THERE is much hue and cry over the government’s proposal of making infant formula milk and other baby foods expensive. The general refrain is that it will lead to even more malnutrition among Pakistani babies. Opponents, citing the National Nutrition Survey of 2018, say that already four out of 10 children under the age of five are stunted while 17.7 per cent suffer from wasting.
The outcry over the proposed 17.5pc GST on baby food seems to suggest that most babies in Pakistan are fed on preservative-infested canned milk and food instead of mother’s milk or home-cooked wholesome fresh food.
There is some truth in that. While not a majority, a confoundedly large number of Pakistani babies miss out on mother’s milk. According to the Pakistan Demographic and Health Survey (PDHS)of 2017-2018, the early initiation (within the first hour of birth) of breastfeeding in the country stands at a mere 20pc while only 48pc of mothers practise exclusive breastfeeding for six months. Given such dismal stats, one would like to think that taxing formula baby milk and canned food may just act as a deterrent to discourage the use of formula in favour of mother’s milk.
But there are simpler ways to root out malnutrition in Pakistani children, experts will tell you. And it is closely connected to the mother’s well-being. It is important to ensure that the woman’s physical and mental health, especially during pregnancy and nursing, is optimal. That can be ensured through providing her with nutrition, supplements and adequate rest and comfort so that she is able to feed her baby without compromising on her own health or getting anxious about not finding the privacy to carry out this important task. If, for the first six months of a child’s life, her/his mother is treated as someone special, there is no reason for the infant to be malnourished. This, in turn, will result in a healthy adult.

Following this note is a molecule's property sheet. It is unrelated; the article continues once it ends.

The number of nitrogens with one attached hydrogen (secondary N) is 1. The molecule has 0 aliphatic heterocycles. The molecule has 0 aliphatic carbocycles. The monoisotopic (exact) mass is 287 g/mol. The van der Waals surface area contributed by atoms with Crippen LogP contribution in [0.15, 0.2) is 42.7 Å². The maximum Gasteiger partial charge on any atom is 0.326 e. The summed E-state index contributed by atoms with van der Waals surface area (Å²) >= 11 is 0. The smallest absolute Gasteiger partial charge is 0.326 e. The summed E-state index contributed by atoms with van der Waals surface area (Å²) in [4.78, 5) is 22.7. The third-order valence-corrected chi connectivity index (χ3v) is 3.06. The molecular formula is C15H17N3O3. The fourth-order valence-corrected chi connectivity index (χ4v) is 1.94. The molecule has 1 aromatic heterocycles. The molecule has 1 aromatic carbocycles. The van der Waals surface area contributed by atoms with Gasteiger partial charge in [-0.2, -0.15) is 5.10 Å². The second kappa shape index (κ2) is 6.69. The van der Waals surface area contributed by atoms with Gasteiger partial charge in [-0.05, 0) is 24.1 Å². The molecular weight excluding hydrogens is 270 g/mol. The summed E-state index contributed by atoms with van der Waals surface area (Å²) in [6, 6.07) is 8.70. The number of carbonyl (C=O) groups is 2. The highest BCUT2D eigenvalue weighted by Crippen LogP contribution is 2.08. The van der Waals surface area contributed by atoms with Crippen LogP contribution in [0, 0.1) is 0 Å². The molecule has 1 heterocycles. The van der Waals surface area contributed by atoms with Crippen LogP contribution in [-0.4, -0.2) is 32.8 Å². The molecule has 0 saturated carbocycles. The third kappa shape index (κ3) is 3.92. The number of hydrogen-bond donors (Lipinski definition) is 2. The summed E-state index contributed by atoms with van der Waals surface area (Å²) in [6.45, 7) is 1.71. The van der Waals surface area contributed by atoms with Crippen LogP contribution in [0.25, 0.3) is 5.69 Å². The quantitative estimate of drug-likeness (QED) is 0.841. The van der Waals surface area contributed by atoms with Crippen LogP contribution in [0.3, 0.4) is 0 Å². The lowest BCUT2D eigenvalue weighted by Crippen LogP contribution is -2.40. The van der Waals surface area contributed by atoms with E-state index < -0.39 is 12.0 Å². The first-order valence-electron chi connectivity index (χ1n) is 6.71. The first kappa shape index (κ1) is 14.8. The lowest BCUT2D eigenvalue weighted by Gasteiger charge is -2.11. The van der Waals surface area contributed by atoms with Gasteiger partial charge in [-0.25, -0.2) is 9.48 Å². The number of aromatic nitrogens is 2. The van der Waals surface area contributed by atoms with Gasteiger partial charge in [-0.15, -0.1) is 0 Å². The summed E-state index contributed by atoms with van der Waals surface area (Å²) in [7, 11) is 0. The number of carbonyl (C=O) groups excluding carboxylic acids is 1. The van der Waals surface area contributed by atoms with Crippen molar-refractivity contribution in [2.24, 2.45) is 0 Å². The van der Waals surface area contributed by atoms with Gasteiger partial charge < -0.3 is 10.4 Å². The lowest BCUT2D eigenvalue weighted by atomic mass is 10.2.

For mothers to continue breastfeeding, good nutrition and plentiful milk are not the only requisites.
The first step towards translating this into action is by ensuring that just three essential food items — aata (wheat flour), daal (legumes) and cooking oil — are made so affordable that the poorest of families can sleep with a full stomach. Although the latest PDHS shows that the proportion of underweight women has decreased from 14pc to 9pc, the proportion of married women who are overweight or obese has increased from 40pc to 52pc; it does not signify they are healthy. In fact, according to 2019 data from Nutrition International’s Food Fortification Programme, up to 41.7pc women of reproductive age in Pakistan are anaemic, 18.2pc iron-deficient, 27.3pc deficient in Vitamin A and 79.7pc in Vitamin D. These deficiencies find their way into their children.
In the long run, malnourishment, as the prime minister pointed out in his first address to the nation when he compared the X-rays of a two-year-old malnourished child’s brain with those of a healthy toddler’s, will impact not only physical but also cognitive development, leading to reduced learning abilities and lower productivity in adulthood. Today, 53.7pc of under-fives suffer from anaemia, 51.5pc from vitamin A deficiency, and 62.7pc from vitamin D deficiency.